Semi-automated radioassay for determination of dihydropyrimidine dehydrogenase (DPD) activity. Screening cancer patients for DPD deficiency, a condition associated with 5-fluorouracil toxicity

J Chromatogr B Biomed Sci Appl. 1997 Aug 29;696(2):183-91. doi: 10.1016/s0378-4347(97)00253-3.


Dihydropyrimidine dehydrogenase (DPD) catalyzes the reduction of the naturally occurring pyrimidines, uracil and thymine, and the fluoropyrimidine anticancer drug, 5-fluorouracil (FUra) to 5,6-dihydropyrimidines. Previous studies have demonstrated that cancer patients who are DPD deficient exhibit severe toxicity (including death) following treatment with FUra. To date, the direct measurement of DPD enzyme activity has been the only reliable method to identify DPD deficient cancer patients. We now report a semi-automated radioassay for measuring DPD activity in human peripheral lymphocytes. Following incubation of lymphocyte cytosol (at a fixed protein concentration of 200 micrograms) with [6-14C]FUra at timepoints ranging from 0 to 30 min, samples are ethanol precipitated, filtered and analyzed by HPLC. Determination of radioactivity is accomplished using an in-line flow scintillation analyzer with automatic quantitation of peaks. This method provides the first specific assay for DPD enzyme activity which is rapid, reproducible and sensitive enough to be used in the routine screening of cancer patients for DPD deficiency prior to treatment with FUra.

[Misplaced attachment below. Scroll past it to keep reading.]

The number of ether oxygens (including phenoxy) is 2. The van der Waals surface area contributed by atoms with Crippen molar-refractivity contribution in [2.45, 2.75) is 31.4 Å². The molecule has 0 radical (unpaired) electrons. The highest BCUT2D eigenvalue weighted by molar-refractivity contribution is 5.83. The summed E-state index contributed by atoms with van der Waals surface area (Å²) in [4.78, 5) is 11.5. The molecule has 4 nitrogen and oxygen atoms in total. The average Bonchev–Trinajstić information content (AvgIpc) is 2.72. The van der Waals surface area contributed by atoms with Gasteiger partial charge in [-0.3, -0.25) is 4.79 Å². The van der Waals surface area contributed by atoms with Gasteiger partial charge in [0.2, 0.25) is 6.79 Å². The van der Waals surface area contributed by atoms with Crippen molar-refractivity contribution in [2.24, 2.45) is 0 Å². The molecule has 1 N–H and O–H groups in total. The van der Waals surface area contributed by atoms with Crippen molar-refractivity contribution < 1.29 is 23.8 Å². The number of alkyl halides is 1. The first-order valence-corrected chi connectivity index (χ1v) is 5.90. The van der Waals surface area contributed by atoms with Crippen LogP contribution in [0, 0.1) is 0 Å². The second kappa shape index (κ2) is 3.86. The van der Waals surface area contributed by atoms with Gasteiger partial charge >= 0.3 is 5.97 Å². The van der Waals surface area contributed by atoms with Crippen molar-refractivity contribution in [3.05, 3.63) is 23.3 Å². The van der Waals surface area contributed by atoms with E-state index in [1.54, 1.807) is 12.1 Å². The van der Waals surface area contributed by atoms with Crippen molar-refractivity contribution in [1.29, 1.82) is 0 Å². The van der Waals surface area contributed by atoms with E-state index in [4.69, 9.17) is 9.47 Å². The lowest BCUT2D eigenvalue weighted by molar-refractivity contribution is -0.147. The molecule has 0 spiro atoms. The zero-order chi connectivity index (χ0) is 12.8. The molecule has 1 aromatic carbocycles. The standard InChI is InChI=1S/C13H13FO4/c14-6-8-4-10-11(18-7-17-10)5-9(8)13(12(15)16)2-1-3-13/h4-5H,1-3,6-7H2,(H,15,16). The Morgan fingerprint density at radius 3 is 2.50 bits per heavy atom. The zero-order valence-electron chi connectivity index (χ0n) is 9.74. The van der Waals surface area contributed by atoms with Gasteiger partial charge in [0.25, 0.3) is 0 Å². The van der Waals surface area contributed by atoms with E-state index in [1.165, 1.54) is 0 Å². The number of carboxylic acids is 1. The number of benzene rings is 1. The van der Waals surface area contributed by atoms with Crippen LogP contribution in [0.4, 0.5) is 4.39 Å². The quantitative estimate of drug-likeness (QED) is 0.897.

Publication types

  • Research Support, Non-U.S. Gov't
  • Research Support, U.S. Gov't, P.H.S.

MeSH terms

  • Antimetabolites, Antineoplastic / adverse effects*
  • Carbon Radioisotopes
  • Chromatography, High Pressure Liquid / methods*
  • Dihydrouracil Dehydrogenase (NADP)
  • Fluorouracil / adverse effects*
  • Humans
  • Kinetics
  • Lymphocytes / enzymology
  • Oxidoreductases / blood*
  • Oxidoreductases / deficiency
  • Radiochemistry
  • Reproducibility of Results
  • Sensitivity and Specificity


  • Antimetabolites, Antineoplastic
  • Carbon Radioisotopes
  • Oxidoreductases
  • Dihydrouracil Dehydrogenase (NADP)
  • Fluorouracil